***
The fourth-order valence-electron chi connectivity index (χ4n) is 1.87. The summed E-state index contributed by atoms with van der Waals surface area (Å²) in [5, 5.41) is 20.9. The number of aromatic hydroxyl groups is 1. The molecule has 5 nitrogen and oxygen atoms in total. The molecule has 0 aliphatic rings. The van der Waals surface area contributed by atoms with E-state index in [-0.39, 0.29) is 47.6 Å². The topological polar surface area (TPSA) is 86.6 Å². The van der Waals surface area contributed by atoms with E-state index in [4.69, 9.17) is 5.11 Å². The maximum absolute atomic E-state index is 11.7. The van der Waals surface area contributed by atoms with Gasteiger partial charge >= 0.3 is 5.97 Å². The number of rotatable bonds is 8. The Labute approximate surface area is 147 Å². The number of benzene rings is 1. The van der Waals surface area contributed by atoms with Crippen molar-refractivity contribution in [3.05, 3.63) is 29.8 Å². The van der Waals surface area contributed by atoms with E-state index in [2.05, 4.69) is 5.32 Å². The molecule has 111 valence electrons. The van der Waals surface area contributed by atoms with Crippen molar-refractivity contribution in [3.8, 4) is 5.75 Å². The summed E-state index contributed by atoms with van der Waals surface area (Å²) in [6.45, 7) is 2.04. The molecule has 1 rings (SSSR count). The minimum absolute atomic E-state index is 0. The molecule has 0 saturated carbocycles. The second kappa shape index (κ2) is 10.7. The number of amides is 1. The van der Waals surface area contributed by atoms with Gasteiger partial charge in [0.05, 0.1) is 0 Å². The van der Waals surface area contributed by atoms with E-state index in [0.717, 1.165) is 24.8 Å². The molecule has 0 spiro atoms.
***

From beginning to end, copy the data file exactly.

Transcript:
The fourth-order valence-electron chi connectivity index (χ4n) is 1.87. The summed E-state index contributed by atoms with van der Waals surface area (Å²) in [5, 5.41) is 20.9. The number of aromatic hydroxyl groups is 1. The molecule has 5 nitrogen and oxygen atoms in total. The molecule has 0 aliphatic rings. The van der Waals surface area contributed by atoms with E-state index in [-0.39, 0.29) is 47.6 Å². The topological polar surface area (TPSA) is 86.6 Å². The van der Waals surface area contributed by atoms with E-state index in [4.69, 9.17) is 5.11 Å². The maximum absolute atomic E-state index is 11.7. The van der Waals surface area contributed by atoms with Gasteiger partial charge >= 0.3 is 5.97 Å². The number of rotatable bonds is 8. The Labute approximate surface area is 147 Å². The number of benzene rings is 1. The van der Waals surface area contributed by atoms with Crippen molar-refractivity contribution in [3.05, 3.63) is 29.8 Å². The van der Waals surface area contributed by atoms with E-state index in [2.05, 4.69) is 5.32 Å². The molecule has 111 valence electrons. The van der Waals surface area contributed by atoms with Crippen molar-refractivity contribution in [3.8, 4) is 5.75 Å². The summed E-state index contributed by atoms with van der Waals surface area (Å²) in [6.45, 7) is 2.04. The molecule has 1 rings (SSSR count). The minimum absolute atomic E-state index is 0. The molecule has 0 saturated carbocycles. The second kappa shape index (κ2) is 10.7. The number of amides is 1. The van der Waals surface area contributed by atoms with Gasteiger partial charge in [0.05, 0.1) is 0 Å². The van der Waals surface area contributed by atoms with E-state index in [0.717, 1.165) is 24.8 Å². The molecule has 0 spiro atoms.